Contemporary research suggests that Piaget's ideas about Preoperational children were not entirely correct; children in this stage of development vary greatly depending on their language skills, perceptual abilities, decision rules, and real-world knowledge. For example, when young children are tested using ideas and objects that are familiar to their everyday lives, they are better able to demonstrate their abilities. To illustrate: if a researcher uses a small number of objects (e.g., 3 instead of 6) to test conservation of number, 3-year-olds often notice that the number stays the same regardless of how it is arranged. Similarly, when young children are placed in a real world setting (e.g., their classroom), they are usually able to explain how other children (peers who sit in different seats) would see the room differently. Many young children can also group their toys into hierarchies (e.g., sorting animals vs. vehicles and then cars vs. trucks).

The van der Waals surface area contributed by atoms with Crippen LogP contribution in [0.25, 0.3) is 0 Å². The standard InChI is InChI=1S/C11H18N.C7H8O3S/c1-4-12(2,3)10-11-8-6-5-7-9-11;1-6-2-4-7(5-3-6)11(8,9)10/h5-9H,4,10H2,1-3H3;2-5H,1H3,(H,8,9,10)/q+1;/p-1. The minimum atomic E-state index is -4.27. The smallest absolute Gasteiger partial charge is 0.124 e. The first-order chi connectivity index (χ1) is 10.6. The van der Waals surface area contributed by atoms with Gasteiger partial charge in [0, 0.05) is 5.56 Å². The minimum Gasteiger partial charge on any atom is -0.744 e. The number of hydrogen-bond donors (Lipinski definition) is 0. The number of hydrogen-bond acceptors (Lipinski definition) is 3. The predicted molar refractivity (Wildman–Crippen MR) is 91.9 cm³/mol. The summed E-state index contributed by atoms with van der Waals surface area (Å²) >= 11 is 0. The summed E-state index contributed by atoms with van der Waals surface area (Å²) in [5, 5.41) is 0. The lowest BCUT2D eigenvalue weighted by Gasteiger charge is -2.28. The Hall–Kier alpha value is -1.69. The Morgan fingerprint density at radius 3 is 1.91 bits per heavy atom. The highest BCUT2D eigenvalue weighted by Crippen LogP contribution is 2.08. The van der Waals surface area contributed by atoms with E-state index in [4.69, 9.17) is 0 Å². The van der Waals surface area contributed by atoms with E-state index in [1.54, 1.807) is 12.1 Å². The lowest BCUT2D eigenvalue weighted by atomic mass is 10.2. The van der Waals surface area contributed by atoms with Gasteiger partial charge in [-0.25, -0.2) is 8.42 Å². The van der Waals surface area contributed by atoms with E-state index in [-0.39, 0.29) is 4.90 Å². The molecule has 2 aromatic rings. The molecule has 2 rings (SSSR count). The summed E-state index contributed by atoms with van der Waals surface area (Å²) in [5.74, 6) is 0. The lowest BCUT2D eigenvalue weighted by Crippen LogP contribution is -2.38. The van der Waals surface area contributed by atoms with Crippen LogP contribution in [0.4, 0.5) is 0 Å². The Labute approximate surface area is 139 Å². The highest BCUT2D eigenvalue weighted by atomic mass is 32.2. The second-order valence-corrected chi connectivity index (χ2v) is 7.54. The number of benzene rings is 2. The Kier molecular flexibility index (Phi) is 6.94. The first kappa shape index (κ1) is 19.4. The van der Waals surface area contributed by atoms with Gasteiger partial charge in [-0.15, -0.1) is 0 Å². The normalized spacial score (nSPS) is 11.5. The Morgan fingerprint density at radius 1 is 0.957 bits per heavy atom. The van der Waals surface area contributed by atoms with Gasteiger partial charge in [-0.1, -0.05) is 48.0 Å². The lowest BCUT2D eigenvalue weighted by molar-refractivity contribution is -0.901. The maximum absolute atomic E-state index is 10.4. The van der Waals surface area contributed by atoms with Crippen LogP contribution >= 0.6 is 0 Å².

Contemporary developmental psychologists now believe that most children in Western cultures achieve conservation of number, length, mass and liquid between 6 and 7 years, even though conservation of weight may not occur until ages 8 through 10. Preoperational children often display egocentric thought, but, particularly toward the end of this stage, this style of thinking is not universal across all times and situations. Psychologists also think that animism is a way that children express their imagination and process how objects really work in a fashion that's easy for them to understand. Most children know that inanimate objects really aren't alive.